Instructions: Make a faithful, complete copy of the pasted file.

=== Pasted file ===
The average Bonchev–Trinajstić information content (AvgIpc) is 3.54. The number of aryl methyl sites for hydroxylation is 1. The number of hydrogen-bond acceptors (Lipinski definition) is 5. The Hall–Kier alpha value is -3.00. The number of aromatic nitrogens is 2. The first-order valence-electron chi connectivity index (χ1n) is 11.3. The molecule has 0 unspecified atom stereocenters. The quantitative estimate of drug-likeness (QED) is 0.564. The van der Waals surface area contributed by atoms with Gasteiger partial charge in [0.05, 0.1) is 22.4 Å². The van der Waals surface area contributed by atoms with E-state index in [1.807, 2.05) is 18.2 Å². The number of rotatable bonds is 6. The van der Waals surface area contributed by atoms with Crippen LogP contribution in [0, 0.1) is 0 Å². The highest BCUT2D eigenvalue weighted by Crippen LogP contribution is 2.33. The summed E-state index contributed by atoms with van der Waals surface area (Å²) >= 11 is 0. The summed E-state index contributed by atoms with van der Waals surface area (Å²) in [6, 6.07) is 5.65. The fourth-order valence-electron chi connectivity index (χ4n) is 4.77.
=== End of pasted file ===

The average Bonchev–Trinajstić information content (AvgIpc) is 3.54. The number of aryl methyl sites for hydroxylation is 1. The number of hydrogen-bond acceptors (Lipinski definition) is 5. The Hall–Kier alpha value is -3.00. The number of aromatic nitrogens is 2. The first-order valence-electron chi connectivity index (χ1n) is 11.3. The molecule has 0 unspecified atom stereocenters. The quantitative estimate of drug-likeness (QED) is 0.564. The van der Waals surface area contributed by atoms with Gasteiger partial charge in [0.05, 0.1) is 22.4 Å². The van der Waals surface area contributed by atoms with E-state index in [1.807, 2.05) is 18.2 Å². The number of rotatable bonds is 6. The van der Waals surface area contributed by atoms with Crippen LogP contribution in [0, 0.1) is 0 Å². The highest BCUT2D eigenvalue weighted by Crippen LogP contribution is 2.33. The summed E-state index contributed by atoms with van der Waals surface area (Å²) >= 11 is 0. The summed E-state index contributed by atoms with van der Waals surface area (Å²) in [6, 6.07) is 5.65. The fourth-order valence-electron chi connectivity index (χ4n) is 4.77.